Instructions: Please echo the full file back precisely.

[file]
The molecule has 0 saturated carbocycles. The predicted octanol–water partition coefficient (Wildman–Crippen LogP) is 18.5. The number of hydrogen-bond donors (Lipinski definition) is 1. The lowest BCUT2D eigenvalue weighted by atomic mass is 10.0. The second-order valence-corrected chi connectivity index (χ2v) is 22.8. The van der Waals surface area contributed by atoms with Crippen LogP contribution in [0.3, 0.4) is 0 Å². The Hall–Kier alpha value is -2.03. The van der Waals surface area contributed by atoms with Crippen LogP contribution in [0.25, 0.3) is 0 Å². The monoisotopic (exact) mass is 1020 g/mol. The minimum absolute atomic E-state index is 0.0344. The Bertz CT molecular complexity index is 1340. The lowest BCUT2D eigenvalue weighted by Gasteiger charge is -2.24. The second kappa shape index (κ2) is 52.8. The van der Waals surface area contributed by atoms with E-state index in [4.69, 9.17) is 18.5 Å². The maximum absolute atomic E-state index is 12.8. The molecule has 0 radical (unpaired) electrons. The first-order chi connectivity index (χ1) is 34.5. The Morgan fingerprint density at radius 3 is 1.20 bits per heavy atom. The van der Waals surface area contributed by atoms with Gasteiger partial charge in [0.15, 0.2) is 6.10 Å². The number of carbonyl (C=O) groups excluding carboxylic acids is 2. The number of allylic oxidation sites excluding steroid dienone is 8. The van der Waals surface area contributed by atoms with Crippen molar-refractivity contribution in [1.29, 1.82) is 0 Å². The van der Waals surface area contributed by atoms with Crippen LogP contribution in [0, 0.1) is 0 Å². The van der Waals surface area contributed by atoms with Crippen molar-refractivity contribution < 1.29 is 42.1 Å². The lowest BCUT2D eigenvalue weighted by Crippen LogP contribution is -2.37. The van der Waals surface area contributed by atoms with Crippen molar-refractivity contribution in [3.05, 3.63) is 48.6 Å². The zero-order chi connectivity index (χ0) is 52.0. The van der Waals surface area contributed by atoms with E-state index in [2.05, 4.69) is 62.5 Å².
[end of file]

The molecule has 0 saturated carbocycles. The predicted octanol–water partition coefficient (Wildman–Crippen LogP) is 18.5. The number of hydrogen-bond donors (Lipinski definition) is 1. The lowest BCUT2D eigenvalue weighted by atomic mass is 10.0. The second-order valence-corrected chi connectivity index (χ2v) is 22.8. The van der Waals surface area contributed by atoms with Crippen LogP contribution in [0.3, 0.4) is 0 Å². The Hall–Kier alpha value is -2.03. The van der Waals surface area contributed by atoms with Crippen LogP contribution in [0.25, 0.3) is 0 Å². The monoisotopic (exact) mass is 1020 g/mol. The minimum absolute atomic E-state index is 0.0344. The Bertz CT molecular complexity index is 1340. The lowest BCUT2D eigenvalue weighted by Gasteiger charge is -2.24. The second kappa shape index (κ2) is 52.8. The van der Waals surface area contributed by atoms with E-state index in [4.69, 9.17) is 18.5 Å². The maximum absolute atomic E-state index is 12.8. The molecule has 0 radical (unpaired) electrons. The first-order chi connectivity index (χ1) is 34.5. The Morgan fingerprint density at radius 3 is 1.20 bits per heavy atom. The van der Waals surface area contributed by atoms with Gasteiger partial charge in [0.15, 0.2) is 6.10 Å². The number of carbonyl (C=O) groups excluding carboxylic acids is 2. The number of allylic oxidation sites excluding steroid dienone is 8. The van der Waals surface area contributed by atoms with Crippen molar-refractivity contribution in [1.29, 1.82) is 0 Å². The van der Waals surface area contributed by atoms with Crippen LogP contribution in [0, 0.1) is 0 Å². The van der Waals surface area contributed by atoms with Crippen molar-refractivity contribution < 1.29 is 42.1 Å². The lowest BCUT2D eigenvalue weighted by Crippen LogP contribution is -2.37. The van der Waals surface area contributed by atoms with Crippen molar-refractivity contribution in [3.05, 3.63) is 48.6 Å². The zero-order chi connectivity index (χ0) is 52.0. The van der Waals surface area contributed by atoms with E-state index in [2.05, 4.69) is 62.5 Å².